The Science Journal of the American Association for Respiratory Care

2005 OPEN FORUM Abstracts

EFFECT OF SOFTXT UNLOADING TECHNOLOGY ON CPAP COMPLIANCE

James Stegmaier RRT-NPS, RPFT, CCM, Douglas Laher BSRT, RRT, Jennifer Laing RRT, Mansoor Ahmed, MD, FCCP Health Aid of Ohio, Lutheran Hospital, Southwest Cleveland Sleep Center Cleveland, Ohio

Background: Most standard Continuous Positive Airway Pressure (CPAP) devices utilize a variable speed blower to provide a constant pressure. Increases in mask pressure on exhalation can occur up to 2 cmH20 above the prescribed pressure in the early portion of exhalation if the motor speed cannot rapidly decrease to compensate for the increased pressure. Anecdotally expiratory pressure increases have been suggested to cause patient discomfort and a decrease in compliance. SoftXT Unloading (Invacare) is a method of decreasing the duration of the rise in expiratory pressure above the prescribed pressure. SoftXT uses variable resistance valve technology, fixed blower motor speed and software algorithms to continuously monitor and rapidly shunt airflow away from the patient when pressure increases are detected. By decreasing the duration of expiratory pressure rise, it is theorized to improve expiratory comfort and resistance for the patient which would lead to improved compliance with the therapy.

Method: 40 patients diagnosed with Obstructive Sleep Apnea and prescribed CPAP therapy were setup on a Polaris EX CPAP (Invacare) with SoftXT. 20 patients utilized the therapy with the SoftX Unloading engaged at the maximum setting and a control group of 20 patients were setup with the technology turned off. Patients were randomly selected for the study or control group with equal number of patients selected with prescribed CPAP pressures above and below 10 cmH20. All 40 patients studied used the appropriate size ComfortGel nasal maskT (Respironics) and a Polaris EXT (Invacare) heated humidifier. All patients received the same instruction and written educational materials. Compliance was measured at 7, 14, 30 and 60 days.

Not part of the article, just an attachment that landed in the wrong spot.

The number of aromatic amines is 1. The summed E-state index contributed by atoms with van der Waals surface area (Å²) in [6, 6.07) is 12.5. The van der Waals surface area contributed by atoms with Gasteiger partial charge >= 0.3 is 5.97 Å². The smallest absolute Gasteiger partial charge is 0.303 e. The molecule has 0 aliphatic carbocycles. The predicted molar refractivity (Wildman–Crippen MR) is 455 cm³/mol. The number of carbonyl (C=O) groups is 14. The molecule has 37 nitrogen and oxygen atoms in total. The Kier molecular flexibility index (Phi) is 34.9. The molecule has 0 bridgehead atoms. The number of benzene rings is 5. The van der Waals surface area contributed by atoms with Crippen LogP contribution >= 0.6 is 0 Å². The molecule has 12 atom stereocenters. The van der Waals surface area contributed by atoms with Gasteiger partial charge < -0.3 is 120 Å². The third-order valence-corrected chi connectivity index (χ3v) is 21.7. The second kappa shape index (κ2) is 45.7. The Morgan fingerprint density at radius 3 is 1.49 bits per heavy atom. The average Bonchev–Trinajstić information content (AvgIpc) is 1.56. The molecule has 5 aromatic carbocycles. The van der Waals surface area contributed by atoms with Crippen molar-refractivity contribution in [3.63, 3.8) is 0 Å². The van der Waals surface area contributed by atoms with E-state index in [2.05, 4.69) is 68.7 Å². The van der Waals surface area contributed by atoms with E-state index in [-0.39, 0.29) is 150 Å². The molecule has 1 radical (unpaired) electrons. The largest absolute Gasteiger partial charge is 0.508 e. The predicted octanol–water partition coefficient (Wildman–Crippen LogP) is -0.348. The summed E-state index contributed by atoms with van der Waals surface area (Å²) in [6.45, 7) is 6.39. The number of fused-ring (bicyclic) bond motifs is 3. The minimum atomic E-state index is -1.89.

Results:

CPAP Pressure < 10 cmH20 - Average Nightly Usage

7 days 14 days 30 days 60 days
Study Group - SoftX Unloading Engaged 366 min 396 min 378 min 360 min
Control Group 354 min 360 min 336 min 354 min

CPAP Pressure > 10 cmH20 - Average Nightly Usage

  7 days 14 days 30 days 60 days
Study Group - SoftX Unloading Engaged 354 min 378 min 384 min 384 min
Control Group 330 min 300min 294 min 306 min

Conclusions: The study group compared to the control group with CPAP pressures less than 10 cmH20 demonstrated only an average increase of 6 minutes of usage when the SoftXT is engaged after 60 days of usage. In patients with prescribed pressures greater than 10 cmH20 there was an average increase of 78 minutes of usage when the SoftXT was utilized. The results indicate no significant improvement in compliance when the CPAP pressure is less than 10 cmH20 but substantial improvement in compliance was demonstrated when the CPAP pressure was greater than 10 cmH20 with the Unloading technology after 60 days. Further investigation including a larger number of patients, longer period of compliance monitoring and other factors which influence compliance is needed to substantiate these preliminary findings.

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